REVA G-Wiz ownership report

Discover the truth about owning and using an electric car

REVA G-Wiz ownership report

No car has ever created such a division of opinion as the humble REVA G-Wiz. Whether you regard it as a crude, slow, basic vehicle or a style icon that was largely responsible for reintroducing electric cars to our roads for the first time in 100 years depends on your point of view, but the car is undoubtedly adored and hated in equal measure.

Despite its quirky looks, poor handling and low speed, the G-Wiz became a big success, particularly in London where it became a motoring icon ten years ago. It brought electric cars to the attention of the general public and manufacturers took note. The design team behind the BMW i3, for example, used the G-Wiz as an inspiration for their electric car.

The car is known as REVA across the world and only sold as G-Wiz in the UK. In its various guises, it is one of the most successful road-going electric vehicles in the world. The owners' club is also one of the largest and most active electric car clubs in the world, with over 1,000 members.

I owned and used a G-Wiz for several years. I bought it back in 2006 and used it for five years, first for the school run and general pottering around and more recently as my main commuter car. My car is one of the early dc-drive models, which has limited performance and range and is best suited to city-only driving.

In late 2007, Mahindra REVA launched a new version of the car called the REVA i. This model had a redesigned chassis, suspension, steering and braking system, significantly improved crash protection and better performance and range.

In terms of looks, the new car is virtually indistinguishable from the earlier cars. This is a shame since it is a significantly improved vehicle. If the new car had been restyled as part of the update, it would have attracted a lot more attention from people who have just written it off as a minor update to the earlier car.

Compared to other city cars, the G-Wiz i is still small, simple, basic and fairly crude. Inside it is very compact, although front head- and leg-room on the latest model is a significant improvement on earlier cars. The car has more leg-room than the Smart ForTwo.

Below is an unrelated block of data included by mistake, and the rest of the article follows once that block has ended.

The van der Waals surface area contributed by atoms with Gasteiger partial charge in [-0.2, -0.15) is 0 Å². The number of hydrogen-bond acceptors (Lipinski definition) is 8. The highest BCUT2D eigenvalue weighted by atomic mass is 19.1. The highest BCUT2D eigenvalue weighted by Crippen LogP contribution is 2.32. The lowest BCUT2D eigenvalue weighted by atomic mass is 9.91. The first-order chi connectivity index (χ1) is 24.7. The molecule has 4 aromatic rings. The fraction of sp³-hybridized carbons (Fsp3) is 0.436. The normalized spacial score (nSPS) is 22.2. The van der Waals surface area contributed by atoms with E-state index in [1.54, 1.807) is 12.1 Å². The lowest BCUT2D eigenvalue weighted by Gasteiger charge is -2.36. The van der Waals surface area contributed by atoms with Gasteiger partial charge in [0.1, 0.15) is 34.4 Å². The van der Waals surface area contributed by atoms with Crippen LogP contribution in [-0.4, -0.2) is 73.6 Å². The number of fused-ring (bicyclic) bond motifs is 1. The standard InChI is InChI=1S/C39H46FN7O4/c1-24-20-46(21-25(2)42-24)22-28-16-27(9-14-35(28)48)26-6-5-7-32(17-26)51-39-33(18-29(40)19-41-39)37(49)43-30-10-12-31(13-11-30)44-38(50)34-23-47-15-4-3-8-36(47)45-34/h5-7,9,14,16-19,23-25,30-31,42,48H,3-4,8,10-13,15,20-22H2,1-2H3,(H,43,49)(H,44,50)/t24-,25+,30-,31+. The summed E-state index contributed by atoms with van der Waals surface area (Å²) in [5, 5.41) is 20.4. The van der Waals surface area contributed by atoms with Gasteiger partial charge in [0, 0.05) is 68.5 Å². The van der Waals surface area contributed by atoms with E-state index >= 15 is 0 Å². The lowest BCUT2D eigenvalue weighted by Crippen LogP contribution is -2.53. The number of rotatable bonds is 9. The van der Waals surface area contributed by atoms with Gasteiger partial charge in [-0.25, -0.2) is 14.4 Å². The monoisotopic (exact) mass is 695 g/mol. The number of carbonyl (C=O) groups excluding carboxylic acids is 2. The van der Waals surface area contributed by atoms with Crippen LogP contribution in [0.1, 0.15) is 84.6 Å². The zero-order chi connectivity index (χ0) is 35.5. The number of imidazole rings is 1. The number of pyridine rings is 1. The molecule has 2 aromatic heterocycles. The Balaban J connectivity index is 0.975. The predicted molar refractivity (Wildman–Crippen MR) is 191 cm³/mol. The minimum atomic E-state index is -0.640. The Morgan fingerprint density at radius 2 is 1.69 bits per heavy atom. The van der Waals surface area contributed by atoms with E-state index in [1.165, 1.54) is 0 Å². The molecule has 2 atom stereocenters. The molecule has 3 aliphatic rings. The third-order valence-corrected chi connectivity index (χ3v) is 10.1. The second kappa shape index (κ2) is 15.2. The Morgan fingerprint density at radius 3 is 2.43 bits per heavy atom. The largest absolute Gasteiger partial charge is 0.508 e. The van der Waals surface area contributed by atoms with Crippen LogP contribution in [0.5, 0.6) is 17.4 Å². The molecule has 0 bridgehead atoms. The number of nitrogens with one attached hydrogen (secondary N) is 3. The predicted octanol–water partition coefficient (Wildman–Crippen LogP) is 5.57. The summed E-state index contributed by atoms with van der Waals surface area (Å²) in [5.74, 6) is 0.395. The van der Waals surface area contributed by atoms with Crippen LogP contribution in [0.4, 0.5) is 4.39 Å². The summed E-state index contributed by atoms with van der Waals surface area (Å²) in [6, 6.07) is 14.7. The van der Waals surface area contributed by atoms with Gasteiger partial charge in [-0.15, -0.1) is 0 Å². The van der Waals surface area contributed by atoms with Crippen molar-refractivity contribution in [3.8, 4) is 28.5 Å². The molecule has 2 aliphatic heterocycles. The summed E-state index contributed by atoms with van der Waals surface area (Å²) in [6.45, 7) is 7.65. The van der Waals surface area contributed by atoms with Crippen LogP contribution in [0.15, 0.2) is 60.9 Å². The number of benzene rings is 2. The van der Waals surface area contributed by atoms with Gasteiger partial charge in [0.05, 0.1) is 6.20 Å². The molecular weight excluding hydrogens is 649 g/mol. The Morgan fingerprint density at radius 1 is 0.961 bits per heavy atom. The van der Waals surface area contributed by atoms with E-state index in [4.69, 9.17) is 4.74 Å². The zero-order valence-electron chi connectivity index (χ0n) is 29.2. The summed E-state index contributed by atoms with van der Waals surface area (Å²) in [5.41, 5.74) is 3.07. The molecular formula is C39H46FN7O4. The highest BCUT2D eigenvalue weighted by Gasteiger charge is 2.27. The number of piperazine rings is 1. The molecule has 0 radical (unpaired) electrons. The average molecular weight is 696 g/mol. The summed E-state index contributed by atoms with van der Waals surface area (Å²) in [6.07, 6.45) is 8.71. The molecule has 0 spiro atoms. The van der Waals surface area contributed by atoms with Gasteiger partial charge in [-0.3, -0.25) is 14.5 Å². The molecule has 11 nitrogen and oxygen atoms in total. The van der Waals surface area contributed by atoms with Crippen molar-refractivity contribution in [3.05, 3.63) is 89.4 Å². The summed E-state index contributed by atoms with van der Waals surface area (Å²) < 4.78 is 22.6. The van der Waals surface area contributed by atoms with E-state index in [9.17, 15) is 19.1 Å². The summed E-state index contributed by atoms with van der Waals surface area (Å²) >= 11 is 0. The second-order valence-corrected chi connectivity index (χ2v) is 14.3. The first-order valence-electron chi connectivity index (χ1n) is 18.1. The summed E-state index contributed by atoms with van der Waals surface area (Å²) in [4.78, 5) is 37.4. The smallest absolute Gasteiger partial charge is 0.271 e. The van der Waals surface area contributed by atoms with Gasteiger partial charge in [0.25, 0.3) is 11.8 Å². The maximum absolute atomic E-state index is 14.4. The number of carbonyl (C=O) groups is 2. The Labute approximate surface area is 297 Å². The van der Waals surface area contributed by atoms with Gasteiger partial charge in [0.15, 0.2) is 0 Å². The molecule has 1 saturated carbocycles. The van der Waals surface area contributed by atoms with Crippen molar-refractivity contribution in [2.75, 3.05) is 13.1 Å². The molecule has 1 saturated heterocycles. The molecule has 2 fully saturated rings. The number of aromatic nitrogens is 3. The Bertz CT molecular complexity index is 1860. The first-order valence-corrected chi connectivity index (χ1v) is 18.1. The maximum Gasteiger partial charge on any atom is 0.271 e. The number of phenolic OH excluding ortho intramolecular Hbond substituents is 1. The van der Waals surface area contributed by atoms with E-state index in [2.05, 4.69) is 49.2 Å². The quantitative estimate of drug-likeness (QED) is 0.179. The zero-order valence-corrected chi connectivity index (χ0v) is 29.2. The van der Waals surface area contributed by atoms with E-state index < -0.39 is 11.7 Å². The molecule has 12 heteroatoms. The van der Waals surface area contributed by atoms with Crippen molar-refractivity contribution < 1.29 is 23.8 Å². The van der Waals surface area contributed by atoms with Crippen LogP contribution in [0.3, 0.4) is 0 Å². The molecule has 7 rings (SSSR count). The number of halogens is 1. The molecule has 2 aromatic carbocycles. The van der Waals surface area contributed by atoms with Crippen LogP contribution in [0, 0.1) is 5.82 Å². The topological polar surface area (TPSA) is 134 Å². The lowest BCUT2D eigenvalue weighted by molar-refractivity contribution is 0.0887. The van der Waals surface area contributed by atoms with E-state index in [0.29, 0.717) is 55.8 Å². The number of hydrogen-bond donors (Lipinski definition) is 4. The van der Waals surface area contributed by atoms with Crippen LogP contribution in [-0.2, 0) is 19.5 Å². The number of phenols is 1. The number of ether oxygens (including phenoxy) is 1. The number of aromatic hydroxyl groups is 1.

The REVA G-Wiz i is at its best around town. With sedate acceleration and a top speed of only 50mph (80km/h), the car can happily keep up with the traffic in town but struggles on faster roads.

The car has a lot of charm and is fun to drive. Its sharp and precise steering makes it fun to whizz through the city streets, while its tiny dimensions and incredibly tight turning circle means the car can squeeze through the narrowest gaps and find a parking space anywhere.

The latest G-Wiz does a better job of absorbing the bumps in the road than the older models, but it is still a firm ride. The car does not travel fast enough to ascertain high- speed handling, but it remains reasonably composed up to its maximum speed.

When I first got my G-Wiz, I proposed a race with my wife, with us both driving our cars from one end of a city to the other in the middle of the rush hour. Thanks to its tiny size, which meant the G-Wiz could get through the gaps, I managed to get through the city in just twenty-five minutes. It took my wife three quarters of an hour to make the same journey in her conventional car.

The G-Wiz is very easy to drive. There is a dial next to the steering wheel to allow you to select which driving mode you want - reverse, forward or boost. The floor mounted handbrake twists off and you are away. Steering is light and positive and there are some nice features, such as the anti-roll feature that stops the car from rolling backwards when you are stopped.

Within the car industry, Mahindra REVA has built a reputation for the quality of its drive trains, and the company has carried out consultancy work with a number of major vehicle manufacturers, including General Motors. This is evident in the driveability of the G-Wiz i. As a city car, the G-Wiz i is on a par with a Smart ForTwo ED and significantly better than most other electric quadricycles on the market.

The G-Wiz went out of production at the end of 2011 and was replaced by the vastly superior Mahindra e2o. Thanks to its popularity, second hand cars are readily available with prices ranging from £250 to £3,500. If you want a small electric runabout, but cannot afford a Mitsubishi or a Nissan, there is a G-Wiz available in your price range.

For commuting or travelling across town, the G-Wiz can be a sensible choice. If most of your driving is inner-city and you do not want or need a large car, a G-Wiz is worth considering.

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